by Conor Friedersdorf
Reihan weighs in:
I do wish that someone would connect the dots and make the obvious yet important point that Rick Hess has been making for ages: shrinking class sizes over the last forty years has diluted the teacher talent pool. Had we stayed at the teacher-student ratios of the 1970s, we'd have 2.2 million public school teachers rather than 3.2 million. Know what else happened over the last 40 years? Labor market discrimination against women and African Americans declined, giving talented female and African American workers who had once gravitated to the teaching profession other options. Allowing effective teachers to take on larger classes in exchange for more pay could have a powerful positive effect. With the same compensation bill, we could pay far higher salaries.
Below the fold, a long note from a reader:
The real cost of teacher tenure is that it makes our public schools unmanageable. I don't think that aspect of tenure has been adequately examined. The category of "bad" teachers has to be expanded to include more than just those who are incompetent or cruel to children; it has to include those who refuse to be team players, who insist on their independence and autonomy, who prevent school administrators from implementing improvements and reforms because they disagree with them or would be personally inconvenienced by them. Such teachers truly have nothing to fear, no reason to budge from their positions and try something new that their "bosses" propose. Tenured teachers who are decent and competent have no bosses; they do as they wish. As long as they manage their classrooms properly and prepare good lessons, they have the freedom and right to challenge, repudiate, and sabotage any administrative directive that might come down the pipeline--even "directives" that are the result of collaboration between teachers and administration. This is the reality of teacher tenure; this is a principle reason why public school reform is so tortuously slow and incremental.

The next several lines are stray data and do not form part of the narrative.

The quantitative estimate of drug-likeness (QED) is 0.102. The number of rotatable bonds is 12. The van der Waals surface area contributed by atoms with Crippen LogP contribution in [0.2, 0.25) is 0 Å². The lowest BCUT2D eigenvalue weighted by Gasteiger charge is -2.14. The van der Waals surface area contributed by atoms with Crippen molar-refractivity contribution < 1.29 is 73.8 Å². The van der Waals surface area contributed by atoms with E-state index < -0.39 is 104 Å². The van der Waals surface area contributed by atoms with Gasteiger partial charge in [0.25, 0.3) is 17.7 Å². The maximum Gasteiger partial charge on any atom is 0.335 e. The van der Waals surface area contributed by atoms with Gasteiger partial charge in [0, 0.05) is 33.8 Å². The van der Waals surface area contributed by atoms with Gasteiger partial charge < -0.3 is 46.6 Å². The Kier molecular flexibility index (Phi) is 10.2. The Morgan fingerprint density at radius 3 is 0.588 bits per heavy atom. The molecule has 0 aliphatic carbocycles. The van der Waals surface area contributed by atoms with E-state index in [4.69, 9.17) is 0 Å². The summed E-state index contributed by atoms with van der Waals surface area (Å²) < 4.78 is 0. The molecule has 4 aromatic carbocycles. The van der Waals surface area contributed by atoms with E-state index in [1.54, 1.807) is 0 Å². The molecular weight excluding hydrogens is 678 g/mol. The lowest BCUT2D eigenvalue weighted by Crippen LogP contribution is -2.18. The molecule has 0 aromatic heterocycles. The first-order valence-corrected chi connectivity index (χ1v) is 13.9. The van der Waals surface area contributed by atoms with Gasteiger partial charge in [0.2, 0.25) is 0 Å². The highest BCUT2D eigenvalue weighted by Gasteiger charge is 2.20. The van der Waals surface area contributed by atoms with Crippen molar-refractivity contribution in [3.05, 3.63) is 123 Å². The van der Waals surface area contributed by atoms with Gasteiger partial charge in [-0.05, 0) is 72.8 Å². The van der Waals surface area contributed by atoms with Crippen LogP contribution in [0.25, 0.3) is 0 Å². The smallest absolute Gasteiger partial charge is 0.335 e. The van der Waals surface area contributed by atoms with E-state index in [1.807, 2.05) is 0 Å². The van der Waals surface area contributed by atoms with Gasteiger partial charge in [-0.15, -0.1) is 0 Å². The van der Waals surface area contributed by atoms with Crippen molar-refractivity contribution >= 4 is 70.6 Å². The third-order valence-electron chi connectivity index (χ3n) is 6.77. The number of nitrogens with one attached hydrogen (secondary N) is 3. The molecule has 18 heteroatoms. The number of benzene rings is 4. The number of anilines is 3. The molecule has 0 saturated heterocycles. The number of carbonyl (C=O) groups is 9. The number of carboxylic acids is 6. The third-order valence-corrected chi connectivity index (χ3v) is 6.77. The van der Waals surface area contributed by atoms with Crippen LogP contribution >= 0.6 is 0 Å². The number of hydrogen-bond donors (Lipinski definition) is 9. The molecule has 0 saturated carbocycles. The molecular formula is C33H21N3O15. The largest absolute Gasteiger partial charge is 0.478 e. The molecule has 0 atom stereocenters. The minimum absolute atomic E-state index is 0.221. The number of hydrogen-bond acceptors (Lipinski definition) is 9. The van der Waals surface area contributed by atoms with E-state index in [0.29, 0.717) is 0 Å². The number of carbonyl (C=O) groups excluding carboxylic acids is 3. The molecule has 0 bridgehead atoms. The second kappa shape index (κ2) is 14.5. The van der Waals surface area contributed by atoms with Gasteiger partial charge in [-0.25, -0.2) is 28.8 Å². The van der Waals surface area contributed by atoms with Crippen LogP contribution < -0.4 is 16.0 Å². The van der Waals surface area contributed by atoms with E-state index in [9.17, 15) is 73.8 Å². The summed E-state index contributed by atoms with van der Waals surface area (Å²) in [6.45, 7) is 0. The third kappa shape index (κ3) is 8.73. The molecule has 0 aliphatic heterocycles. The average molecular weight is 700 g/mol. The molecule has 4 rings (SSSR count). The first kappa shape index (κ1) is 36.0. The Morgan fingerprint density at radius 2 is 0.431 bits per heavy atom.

I've been an educator for 30 years--25 years in the classroom. For all of that time I've been a passionate advocate of school reform, and have worked myself to death trying to improve my school. I have very little to show for my efforts; the public high school where I have loyally taught and struggled for the past twenty-three years is only marginally better than it was when I first surfaced as a teacher advocate of reform. There are of course many reasons for this failure (including, most assuredly, my own immaturity, narrow-mindedness, lack of charisma, etc.) but I believe the chief obstacle is a teacher culture that is ferociously self-defensive and combative, that has an enormous and legally justified sense of its rights and entitlements, that will not improve itself because it simply doesn't have to.
After five years in administration, my dreams of reform have come down to this: that someday I may be given the power to fire a "good" teacher. I know exactly how pathetic that sounds. Nevertheless, I dream of someday being able to say to a teacher something along these lines: "Susan, you are a great teacher; I love to see the way you interact with students, and you are pedagogically as sound as anyone on the staff. But you have to stop mocking and opposing our school's efforts to implement XXX (fill in whatever: standards-based grading, block scheduling, project-based learning, professional learning communities, data-driven decision-making, etc. etc. etc.). This is the direction our school has decided to take; we've made the research and the rationale for going in that direction clear. You must support us, you must do your best in this regard, and cease your outright opposition to what we're attempting to do. If you don't, I'm not going to be able to renew your contract next year."
For what it's worth, this is the sort of teacher I'd do everything in my power not to fire if I were a principal. Maybe the reader is right, and I am wrong. But one goal of mine as a principal would be to minimize the amount of time that good teachers had to spend in meetings and changing up what's working to meet school wide directives. Again, perhaps I'd think differently about this if I knew more!
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